I Spy A Clear Double Standard
May 23, 1997 - Richard Chesnoff - The New York Daily News: Op-Ed Page
Washington has decided to beat up on Israeli Prime Minister
Benjamin Netanyahu. Annoyed by his slower pace on the peace
process, the Clinton administration has ditched any semblance of
a honeymoon relationship with Bibi and opted for a little
First there was the organized outrage over that new Jerusalem
housing development, the one Netanyahu's building on unused land
that's been mostly Jewish-owned for more than 50 years, the one
that's part of a plan to build homes for both Arabs and Jews.
Then there was the fury over a United Nations report that Israel
employs tough physical measures in questioning suspected
terrorists. Torture is an abomination, but I don't have too many
problems with shaking up some thug if it sways him to reveal
plans to blow up another busload of civilians.
Then came the topper: a Washington report that those treacherous
Israelis are spying on America again. The report revealed U.S.
spying on Israel - including the tapping of diplomatically
inmmune phones and facilitating publication of Israeli secret
codes, all in order to suggest that an ally may have a mole in
the upper reaches of the US government.
The Israelis deny the story, even disparage it. I don't know if
they do or they don't have an agent in sensitive places. Seems to
me that after the Pollard affair of 12 years ago, that's one
stupid mistake they wouldn't want to repeat. But I do know, that
when it comes to Israel, and Netanyahu, elements within the
Washington intelligence community often have their own agendas. Just look at the inequitable handling of convicted spy Pollard, for whom Netanyahu had promised to seek amnesty.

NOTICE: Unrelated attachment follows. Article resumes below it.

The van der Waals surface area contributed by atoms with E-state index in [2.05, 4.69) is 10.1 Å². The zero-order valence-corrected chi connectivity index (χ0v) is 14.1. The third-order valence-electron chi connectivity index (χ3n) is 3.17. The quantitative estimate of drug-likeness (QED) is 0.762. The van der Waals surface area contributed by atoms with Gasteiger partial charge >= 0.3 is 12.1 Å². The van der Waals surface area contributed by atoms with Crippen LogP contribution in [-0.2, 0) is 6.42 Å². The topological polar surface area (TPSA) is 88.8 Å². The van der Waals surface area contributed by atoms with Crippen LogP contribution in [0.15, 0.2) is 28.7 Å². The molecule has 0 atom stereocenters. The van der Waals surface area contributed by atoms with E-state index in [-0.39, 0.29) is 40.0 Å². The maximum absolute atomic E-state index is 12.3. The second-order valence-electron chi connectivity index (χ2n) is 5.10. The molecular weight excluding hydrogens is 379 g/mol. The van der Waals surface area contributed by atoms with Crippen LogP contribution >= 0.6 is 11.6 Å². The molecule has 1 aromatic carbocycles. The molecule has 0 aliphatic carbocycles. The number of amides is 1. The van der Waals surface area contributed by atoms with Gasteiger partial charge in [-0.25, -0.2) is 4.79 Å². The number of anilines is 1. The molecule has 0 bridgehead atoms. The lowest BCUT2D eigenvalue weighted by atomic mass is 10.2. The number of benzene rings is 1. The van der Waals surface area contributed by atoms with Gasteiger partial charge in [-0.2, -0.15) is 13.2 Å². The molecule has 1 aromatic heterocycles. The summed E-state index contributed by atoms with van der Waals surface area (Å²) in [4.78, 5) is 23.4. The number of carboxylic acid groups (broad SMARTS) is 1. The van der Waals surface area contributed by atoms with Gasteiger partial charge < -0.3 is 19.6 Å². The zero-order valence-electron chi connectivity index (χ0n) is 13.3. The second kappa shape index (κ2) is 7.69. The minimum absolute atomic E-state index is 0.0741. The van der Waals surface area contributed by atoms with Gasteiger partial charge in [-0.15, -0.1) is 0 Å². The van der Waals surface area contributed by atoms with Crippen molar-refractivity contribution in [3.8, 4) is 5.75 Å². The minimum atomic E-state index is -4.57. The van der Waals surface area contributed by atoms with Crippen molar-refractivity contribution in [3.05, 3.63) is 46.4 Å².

I've just had my own experience with that. Last year I applied on
behalf of US News & World Report for permission to interview
Pollard, the former Navy intelligence aide who was caught passing
US security information to Israel. He's now serving a life
sentence for that crime - by far the toughest punishment ever
meted out by America to anyone found guilty of spying for a
friendly, allied nation.
Both Pollard and the federal prison authorities at Butner, North
Carolina, where he's imprisoned, readily agreed to the interview
request. But then I was passed on to Navy intelligence people.
They demanded to know all my questions in advance, to monitor the
interview -- and to break it off if they thought it was touching
on "security sensitive issues". They also insisted that all my
interview tapes and notes become US government property.
I've faced less stringent conditions interviewing Libya's
The Navy justified its conditions by citing the terms of
Pollard's plea bargain with the government -- which the US
reneged on when they sentenced Pollard to life in prison. And
they claimed "national security considerations", though it's hard
to believe that someone who's been isolated in prison for more
than a decade still has access to information that could endanger
Nonetheless, I did agree to some security checks. What I would
not -nor could not agree to was turning over any tapes or
notebooks over to the government. That's a blatant infringement
on press freedom -- not to mention Mr Pollard's civil rights.
Pollard, who gave the Israelis secret information about Iraq and
other Arab states who threatened Israel, was wrong to do so, no
matter what his motivation. And it was both stupid and wrong of
the Israelis to have employed him. But if convicted Soviet super
spy Aldrich Ames - whose treachery reportedly ended in the deaths
of US agents - can speak freely to the press, why can't Jonathan
Yesterday at a Daily News Editorial Board meeting, I asked
Secretary of the Navy John Dalton to explain. Amazingly, he
expressed unfamiliarity with Pollard's case, but promised to look
Pollard is certainly not immune from sharp scrutiny. Nor are
Israel and Netanyahu immune from criticism. Still, there is such
a thing as balance.
Washington has had much to say about Israeli
housing and tough treatment of suspected terrorists. But consider
this: Yasser Arafat's Palestinian Authority recently proclaimed a
death sentence for any Palestinian guilty of the "crime" of
selling property to a Jew. So far, two Palestinian land dealers
have been brutally executed.
And all we've heard from the White
House is some mumbling.